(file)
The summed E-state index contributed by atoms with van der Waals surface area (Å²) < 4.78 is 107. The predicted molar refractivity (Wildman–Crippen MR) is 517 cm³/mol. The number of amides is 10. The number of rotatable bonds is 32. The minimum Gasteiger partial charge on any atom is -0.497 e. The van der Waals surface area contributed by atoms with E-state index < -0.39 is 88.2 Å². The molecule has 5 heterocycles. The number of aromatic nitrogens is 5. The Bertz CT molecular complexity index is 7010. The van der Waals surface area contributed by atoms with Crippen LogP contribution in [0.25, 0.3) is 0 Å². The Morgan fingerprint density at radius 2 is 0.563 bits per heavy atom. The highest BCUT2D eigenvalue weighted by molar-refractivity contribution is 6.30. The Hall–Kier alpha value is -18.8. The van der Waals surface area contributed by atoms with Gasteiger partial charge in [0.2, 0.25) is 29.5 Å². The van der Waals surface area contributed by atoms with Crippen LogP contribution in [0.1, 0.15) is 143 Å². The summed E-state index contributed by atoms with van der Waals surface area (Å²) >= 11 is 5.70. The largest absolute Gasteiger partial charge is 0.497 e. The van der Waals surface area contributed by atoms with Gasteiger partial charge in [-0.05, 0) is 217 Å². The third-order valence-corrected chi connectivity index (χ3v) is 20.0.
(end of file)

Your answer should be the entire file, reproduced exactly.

The summed E-state index contributed by atoms with van der Waals surface area (Å²) < 4.78 is 107. The predicted molar refractivity (Wildman–Crippen MR) is 517 cm³/mol. The number of amides is 10. The number of rotatable bonds is 32. The minimum Gasteiger partial charge on any atom is -0.497 e. The van der Waals surface area contributed by atoms with E-state index < -0.39 is 88.2 Å². The molecule has 5 heterocycles. The number of aromatic nitrogens is 5. The Bertz CT molecular complexity index is 7010. The van der Waals surface area contributed by atoms with Crippen LogP contribution in [0.25, 0.3) is 0 Å². The Morgan fingerprint density at radius 2 is 0.563 bits per heavy atom. The highest BCUT2D eigenvalue weighted by molar-refractivity contribution is 6.30. The Hall–Kier alpha value is -18.8. The van der Waals surface area contributed by atoms with Gasteiger partial charge in [0.2, 0.25) is 29.5 Å². The van der Waals surface area contributed by atoms with Crippen LogP contribution in [0.1, 0.15) is 143 Å². The summed E-state index contributed by atoms with van der Waals surface area (Å²) >= 11 is 5.70. The largest absolute Gasteiger partial charge is 0.497 e. The van der Waals surface area contributed by atoms with Gasteiger partial charge in [-0.05, 0) is 217 Å². The third-order valence-corrected chi connectivity index (χ3v) is 20.0.